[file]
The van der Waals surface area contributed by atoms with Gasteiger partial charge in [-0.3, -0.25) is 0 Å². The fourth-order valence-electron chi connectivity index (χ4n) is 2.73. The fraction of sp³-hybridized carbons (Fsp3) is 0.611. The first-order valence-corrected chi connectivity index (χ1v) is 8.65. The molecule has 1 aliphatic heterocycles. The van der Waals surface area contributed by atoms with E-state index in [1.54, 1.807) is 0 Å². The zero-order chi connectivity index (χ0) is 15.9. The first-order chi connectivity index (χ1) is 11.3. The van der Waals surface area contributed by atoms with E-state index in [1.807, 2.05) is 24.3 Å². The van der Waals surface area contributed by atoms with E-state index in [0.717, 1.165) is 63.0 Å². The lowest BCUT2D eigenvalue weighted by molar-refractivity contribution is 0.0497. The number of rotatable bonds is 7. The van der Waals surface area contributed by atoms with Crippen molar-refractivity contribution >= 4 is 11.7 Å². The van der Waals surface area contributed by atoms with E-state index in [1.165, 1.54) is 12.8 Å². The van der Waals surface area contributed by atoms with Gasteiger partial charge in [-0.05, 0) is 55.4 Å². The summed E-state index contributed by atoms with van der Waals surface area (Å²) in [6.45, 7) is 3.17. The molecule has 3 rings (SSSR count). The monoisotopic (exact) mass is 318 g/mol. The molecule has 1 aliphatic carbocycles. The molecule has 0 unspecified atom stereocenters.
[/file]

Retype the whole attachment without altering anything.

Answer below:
The van der Waals surface area contributed by atoms with Gasteiger partial charge in [-0.3, -0.25) is 0 Å². The fourth-order valence-electron chi connectivity index (χ4n) is 2.73. The fraction of sp³-hybridized carbons (Fsp3) is 0.611. The first-order valence-corrected chi connectivity index (χ1v) is 8.65. The molecule has 1 aliphatic heterocycles. The van der Waals surface area contributed by atoms with E-state index in [1.54, 1.807) is 0 Å². The zero-order chi connectivity index (χ0) is 15.9. The first-order chi connectivity index (χ1) is 11.3. The van der Waals surface area contributed by atoms with E-state index in [1.807, 2.05) is 24.3 Å². The van der Waals surface area contributed by atoms with E-state index in [0.717, 1.165) is 63.0 Å². The lowest BCUT2D eigenvalue weighted by molar-refractivity contribution is 0.0497. The number of rotatable bonds is 7. The van der Waals surface area contributed by atoms with Crippen molar-refractivity contribution >= 4 is 11.7 Å². The van der Waals surface area contributed by atoms with E-state index in [1.165, 1.54) is 12.8 Å². The van der Waals surface area contributed by atoms with Gasteiger partial charge in [-0.05, 0) is 55.4 Å². The summed E-state index contributed by atoms with van der Waals surface area (Å²) in [6.45, 7) is 3.17. The molecule has 3 rings (SSSR count). The monoisotopic (exact) mass is 318 g/mol. The molecule has 1 aliphatic carbocycles. The molecule has 0 unspecified atom stereocenters.